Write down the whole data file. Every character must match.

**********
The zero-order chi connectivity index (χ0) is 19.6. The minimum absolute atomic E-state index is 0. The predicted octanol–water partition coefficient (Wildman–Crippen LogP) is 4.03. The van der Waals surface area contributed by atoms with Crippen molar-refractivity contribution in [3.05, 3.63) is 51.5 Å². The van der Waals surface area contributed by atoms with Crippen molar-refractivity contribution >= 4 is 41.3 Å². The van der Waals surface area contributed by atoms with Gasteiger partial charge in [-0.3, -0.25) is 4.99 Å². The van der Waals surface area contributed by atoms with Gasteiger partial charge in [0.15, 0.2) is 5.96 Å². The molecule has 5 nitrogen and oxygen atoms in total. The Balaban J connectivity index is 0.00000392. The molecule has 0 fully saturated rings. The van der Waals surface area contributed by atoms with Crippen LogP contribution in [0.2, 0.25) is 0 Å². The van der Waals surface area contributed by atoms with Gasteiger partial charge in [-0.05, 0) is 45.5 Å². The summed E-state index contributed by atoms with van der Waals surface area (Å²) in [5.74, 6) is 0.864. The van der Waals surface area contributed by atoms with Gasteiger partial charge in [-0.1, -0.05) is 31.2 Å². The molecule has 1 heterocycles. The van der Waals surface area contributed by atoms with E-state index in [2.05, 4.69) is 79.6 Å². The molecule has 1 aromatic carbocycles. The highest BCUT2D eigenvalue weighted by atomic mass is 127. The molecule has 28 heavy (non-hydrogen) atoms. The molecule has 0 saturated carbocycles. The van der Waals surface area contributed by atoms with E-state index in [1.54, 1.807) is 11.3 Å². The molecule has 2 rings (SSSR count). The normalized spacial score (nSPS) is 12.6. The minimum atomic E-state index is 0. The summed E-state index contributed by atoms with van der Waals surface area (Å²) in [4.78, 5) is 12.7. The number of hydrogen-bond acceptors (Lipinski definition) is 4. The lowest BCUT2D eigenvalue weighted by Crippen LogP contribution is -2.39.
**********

The zero-order chi connectivity index (χ0) is 19.6. The minimum absolute atomic E-state index is 0. The predicted octanol–water partition coefficient (Wildman–Crippen LogP) is 4.03. The van der Waals surface area contributed by atoms with Crippen molar-refractivity contribution in [3.05, 3.63) is 51.5 Å². The van der Waals surface area contributed by atoms with Crippen molar-refractivity contribution >= 4 is 41.3 Å². The van der Waals surface area contributed by atoms with Gasteiger partial charge in [-0.3, -0.25) is 4.99 Å². The van der Waals surface area contributed by atoms with Gasteiger partial charge in [0.15, 0.2) is 5.96 Å². The molecule has 5 nitrogen and oxygen atoms in total. The Balaban J connectivity index is 0.00000392. The molecule has 0 fully saturated rings. The van der Waals surface area contributed by atoms with Crippen LogP contribution in [0.2, 0.25) is 0 Å². The van der Waals surface area contributed by atoms with Gasteiger partial charge in [-0.05, 0) is 45.5 Å². The summed E-state index contributed by atoms with van der Waals surface area (Å²) in [5.74, 6) is 0.864. The van der Waals surface area contributed by atoms with Gasteiger partial charge in [-0.1, -0.05) is 31.2 Å². The molecule has 1 heterocycles. The van der Waals surface area contributed by atoms with E-state index in [2.05, 4.69) is 79.6 Å². The molecule has 1 aromatic carbocycles. The highest BCUT2D eigenvalue weighted by atomic mass is 127. The molecule has 28 heavy (non-hydrogen) atoms. The molecule has 0 saturated carbocycles. The van der Waals surface area contributed by atoms with E-state index in [1.54, 1.807) is 11.3 Å². The molecule has 2 rings (SSSR count). The normalized spacial score (nSPS) is 12.6. The minimum atomic E-state index is 0. The summed E-state index contributed by atoms with van der Waals surface area (Å²) in [4.78, 5) is 12.7. The number of hydrogen-bond acceptors (Lipinski definition) is 4. The lowest BCUT2D eigenvalue weighted by Crippen LogP contribution is -2.39.